Asus C423 Chromebook – About $500
If the Acer CB715 was too big and the Lenovo C340 and Asus C202 were too small, this one is just right. Size-wise, it’s perfect for a young child, employing a lightweight and portable design with a decent-sized 14″ screen. The 1,920 x 1,080 FHD NanoEdge design with a narrow 5.8mm bezel and matte anti-glare coating results in a bigger screen in a smaller package that also reduces reflections. The screen-to-body ratio is 78% and combined with the high-resolution screen, videos, apps, websites, and other content are much more pleasurable to view despite the small form factor of the device.
It also has a full-sized ergonomic keyboard with 1.4mm key travel and an extra-large touchpad.
It is powered by a quad-core Intel processor and offers up to 10 hours of battery life, which is right in line with the others. It provides access to the Google Play Store as well as Google Assistant for voice control.
Designed with an aluminum-finished lid, it’s a compact 16.1mm thin and weighs just 1.2 kgs. While it is small and affordable, it has a premium look and feel that suggests it’s much more expensive than it really is.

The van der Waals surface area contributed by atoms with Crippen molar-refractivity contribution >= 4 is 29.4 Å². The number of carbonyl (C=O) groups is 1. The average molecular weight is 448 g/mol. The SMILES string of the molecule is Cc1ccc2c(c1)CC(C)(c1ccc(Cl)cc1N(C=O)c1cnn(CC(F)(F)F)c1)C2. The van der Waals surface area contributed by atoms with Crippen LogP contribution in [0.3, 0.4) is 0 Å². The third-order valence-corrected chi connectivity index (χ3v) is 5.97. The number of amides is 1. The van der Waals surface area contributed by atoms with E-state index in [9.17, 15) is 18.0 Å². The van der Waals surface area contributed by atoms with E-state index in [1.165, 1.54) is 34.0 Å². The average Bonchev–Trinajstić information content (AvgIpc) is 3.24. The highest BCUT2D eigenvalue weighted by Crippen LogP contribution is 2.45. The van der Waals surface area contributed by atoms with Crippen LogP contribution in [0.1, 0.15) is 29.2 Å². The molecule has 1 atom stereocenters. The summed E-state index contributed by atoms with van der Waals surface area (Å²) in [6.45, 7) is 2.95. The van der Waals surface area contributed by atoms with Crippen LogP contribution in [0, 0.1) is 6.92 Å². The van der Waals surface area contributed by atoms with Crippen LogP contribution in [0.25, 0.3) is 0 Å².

This one does have a 10-point multitouch display (an optional feature) but it isn’t convertible. However, it does have a durable 180-degree hinge so you can lay it flat. My son was able to play games using the touchscreen this way as well as in traditional laptop form the same way he played with the Acer CB715.
It comes equipped with dual high-quality stereo speakers and extra-large resonant chambers to mimic surround sound effects, which was great when watching movies or TV shows from services like Disney+, video chatting, and listening to music when it wasn’t connected to a Bluetooth speaker.
Connectivity-wise, it comes with two reversible USB-C ports as well as two standard USB 3.1 ports and a microSD slot that can accept SD, SDHC, and SDXC memory cards, and a 3.5mm headphone port. It also has an HDWebcam and integrated Bluetooth 4.0.
It offers built-in anti-virus protection and automatic updates, 32GB/64GB of eMMC storage, and up to 8GB SDRAM.